Moscow signals harder position against nuclear-armed Iran
A Russian strategic arms control expert, Vladimir Dvorkin, said Thursday, March 12, that Iran could produce an atomic weapon in “one or two years,” allowing Tehran to broaden its support for Hamas and Hizballah. Dvorkin, as head of the strategic arms research center at the Russian Academy of Sciences in Moscow and a former general of Russia’s Strategic Rocket Forces, is a highly respected authority in the West.
This was the first time a Russian figure had predicted Iran would be nuclear-capable within so short a period, debkafile‘s Moscow sources stress. Its correlative linkage to a heightened threat from Hamas and Hizballah has never been heard from Moscow, or even explicitly from Washington or Jerusalem.
Dvorkin put it this way: “The threat is that Iran, which has effectively ignored all the resolutions and sanctions imposed by the United Nations Security Council, as a nuclear state would become untouchable, allowing it to broaden its support for terrorist organizations such as Hamas and Hizballah.”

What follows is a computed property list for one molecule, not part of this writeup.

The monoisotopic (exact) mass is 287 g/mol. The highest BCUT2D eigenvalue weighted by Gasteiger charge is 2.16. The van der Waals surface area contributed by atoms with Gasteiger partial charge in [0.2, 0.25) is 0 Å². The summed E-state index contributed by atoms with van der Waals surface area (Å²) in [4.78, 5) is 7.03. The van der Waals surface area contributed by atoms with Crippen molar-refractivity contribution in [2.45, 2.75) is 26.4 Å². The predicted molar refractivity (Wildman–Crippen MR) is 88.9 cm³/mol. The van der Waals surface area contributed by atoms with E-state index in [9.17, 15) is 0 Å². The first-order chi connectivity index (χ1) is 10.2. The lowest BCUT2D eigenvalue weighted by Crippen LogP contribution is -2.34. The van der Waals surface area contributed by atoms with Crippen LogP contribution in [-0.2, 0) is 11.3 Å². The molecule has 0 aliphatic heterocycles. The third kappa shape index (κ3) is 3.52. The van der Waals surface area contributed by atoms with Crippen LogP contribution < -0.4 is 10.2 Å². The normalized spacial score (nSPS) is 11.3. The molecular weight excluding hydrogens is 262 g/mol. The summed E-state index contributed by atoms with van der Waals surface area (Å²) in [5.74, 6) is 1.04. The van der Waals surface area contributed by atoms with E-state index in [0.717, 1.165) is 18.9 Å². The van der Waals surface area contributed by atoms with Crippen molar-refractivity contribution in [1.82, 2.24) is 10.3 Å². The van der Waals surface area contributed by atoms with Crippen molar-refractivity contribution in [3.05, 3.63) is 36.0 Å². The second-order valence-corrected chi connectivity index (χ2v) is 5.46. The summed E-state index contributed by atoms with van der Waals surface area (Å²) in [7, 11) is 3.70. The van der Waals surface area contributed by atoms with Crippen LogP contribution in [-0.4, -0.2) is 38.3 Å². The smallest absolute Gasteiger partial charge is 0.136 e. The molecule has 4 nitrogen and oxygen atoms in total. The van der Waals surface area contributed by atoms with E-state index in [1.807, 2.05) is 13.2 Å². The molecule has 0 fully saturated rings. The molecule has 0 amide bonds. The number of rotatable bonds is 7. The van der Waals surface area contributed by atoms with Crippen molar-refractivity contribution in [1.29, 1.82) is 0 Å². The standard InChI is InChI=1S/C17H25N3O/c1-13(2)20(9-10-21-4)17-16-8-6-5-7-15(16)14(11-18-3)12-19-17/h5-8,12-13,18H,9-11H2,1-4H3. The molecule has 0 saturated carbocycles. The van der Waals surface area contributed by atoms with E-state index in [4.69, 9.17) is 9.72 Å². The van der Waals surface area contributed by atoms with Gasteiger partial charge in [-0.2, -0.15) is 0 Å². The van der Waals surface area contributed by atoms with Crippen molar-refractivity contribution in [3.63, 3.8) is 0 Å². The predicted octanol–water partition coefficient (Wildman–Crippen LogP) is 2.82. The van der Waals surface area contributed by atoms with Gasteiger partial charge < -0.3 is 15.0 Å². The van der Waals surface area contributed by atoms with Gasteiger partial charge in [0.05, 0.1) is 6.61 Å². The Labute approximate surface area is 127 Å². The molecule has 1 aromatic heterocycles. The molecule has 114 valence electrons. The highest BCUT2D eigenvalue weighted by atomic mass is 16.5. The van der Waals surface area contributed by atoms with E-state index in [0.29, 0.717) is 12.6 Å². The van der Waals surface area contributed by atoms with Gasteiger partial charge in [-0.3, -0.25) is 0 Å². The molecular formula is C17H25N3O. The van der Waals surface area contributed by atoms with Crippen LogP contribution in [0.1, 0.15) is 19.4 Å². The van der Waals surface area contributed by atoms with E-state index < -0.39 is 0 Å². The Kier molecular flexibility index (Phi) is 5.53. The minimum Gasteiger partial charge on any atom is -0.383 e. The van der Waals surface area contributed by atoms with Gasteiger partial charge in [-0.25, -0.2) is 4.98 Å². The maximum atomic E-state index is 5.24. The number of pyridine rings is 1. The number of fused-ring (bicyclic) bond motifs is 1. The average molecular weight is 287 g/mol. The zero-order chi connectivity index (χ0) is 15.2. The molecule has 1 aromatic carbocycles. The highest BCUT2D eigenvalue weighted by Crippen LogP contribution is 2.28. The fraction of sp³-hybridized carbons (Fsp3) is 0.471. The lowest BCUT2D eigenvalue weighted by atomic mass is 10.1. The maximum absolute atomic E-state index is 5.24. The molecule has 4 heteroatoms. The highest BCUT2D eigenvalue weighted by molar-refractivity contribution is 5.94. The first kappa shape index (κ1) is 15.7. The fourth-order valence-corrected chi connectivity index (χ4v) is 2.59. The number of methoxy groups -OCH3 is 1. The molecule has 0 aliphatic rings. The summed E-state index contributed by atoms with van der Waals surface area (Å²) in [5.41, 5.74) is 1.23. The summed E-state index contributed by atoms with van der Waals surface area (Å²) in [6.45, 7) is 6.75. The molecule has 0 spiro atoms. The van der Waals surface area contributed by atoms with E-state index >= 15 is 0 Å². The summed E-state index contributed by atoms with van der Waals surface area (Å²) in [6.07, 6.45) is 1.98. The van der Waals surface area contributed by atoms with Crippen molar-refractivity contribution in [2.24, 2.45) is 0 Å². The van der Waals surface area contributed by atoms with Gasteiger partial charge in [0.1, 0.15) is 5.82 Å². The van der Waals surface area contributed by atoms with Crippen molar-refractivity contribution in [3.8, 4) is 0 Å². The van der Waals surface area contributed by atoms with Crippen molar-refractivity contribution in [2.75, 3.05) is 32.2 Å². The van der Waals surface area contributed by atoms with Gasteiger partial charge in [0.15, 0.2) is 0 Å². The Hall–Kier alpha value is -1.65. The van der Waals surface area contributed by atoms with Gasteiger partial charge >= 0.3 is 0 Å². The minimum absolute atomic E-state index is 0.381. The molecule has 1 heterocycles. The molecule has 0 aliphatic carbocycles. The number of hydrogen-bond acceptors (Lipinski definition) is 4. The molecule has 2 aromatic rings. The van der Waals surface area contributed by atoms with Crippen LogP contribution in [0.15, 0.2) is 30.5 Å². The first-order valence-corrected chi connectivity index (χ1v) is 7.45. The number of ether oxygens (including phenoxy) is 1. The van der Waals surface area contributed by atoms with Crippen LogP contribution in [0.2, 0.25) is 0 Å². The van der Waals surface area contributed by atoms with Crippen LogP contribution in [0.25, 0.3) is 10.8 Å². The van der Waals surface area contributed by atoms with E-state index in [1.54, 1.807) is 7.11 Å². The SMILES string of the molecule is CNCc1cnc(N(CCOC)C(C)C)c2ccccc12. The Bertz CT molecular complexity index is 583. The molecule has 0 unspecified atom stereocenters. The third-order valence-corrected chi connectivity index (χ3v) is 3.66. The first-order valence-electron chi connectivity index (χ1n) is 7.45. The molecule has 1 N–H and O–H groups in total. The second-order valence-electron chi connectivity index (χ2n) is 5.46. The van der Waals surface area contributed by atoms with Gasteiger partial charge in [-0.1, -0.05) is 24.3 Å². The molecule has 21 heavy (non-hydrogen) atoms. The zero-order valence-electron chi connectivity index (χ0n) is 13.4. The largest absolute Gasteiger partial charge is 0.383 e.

Without mentioning Israel, this Russian warning implicitly put the Jewish state on notice, as the only country threatened by Hizballah and Hamas, that time was running out.
Dvorkin’s prediction of “one or two years” was also Moscow’s rejoinder to intelligence chief Dennis Blair’s forecast Tuesday that Iran would have a nuclear bomb capability within “one to five years.”
It was the second pointer to a tougher Russian stance on Iran’s nuclear weapon aspiratoins. On March 10, the Russian news agency Interfax quoted an unnamed Moscow source as stating that “Russia may shelve delivery of its advanced S-300 air defense missile system to Iran.”
Tehran wants this system to protect its nuclear sites against air or missile attack.
The Moscow source added: “Such a possibility is not excluded. The question must be decided at a political level…”
The final decision on the transaction has therefore been passed to president Dmitry Medvedev and prime minister Vladimir Putin, say our Moscow sources.
The Dvorkin statement and Interfax disclosure lay down a hard new Kremlin line on the impasse over Iran’s quest for a nuclear bomb just ahead of the Russian president’s first summit with US president Barack Obama in London on April 1.
They also suggest that Russia would show some flexibility in the interests of cooperation with Washington.
Moscow has not lost sight of a possible quid pro quo with Obama over the deployment of a US missile shield close to its borders versus Russian involvement in the Iran nuclear issue – although both sides deny this was proposed.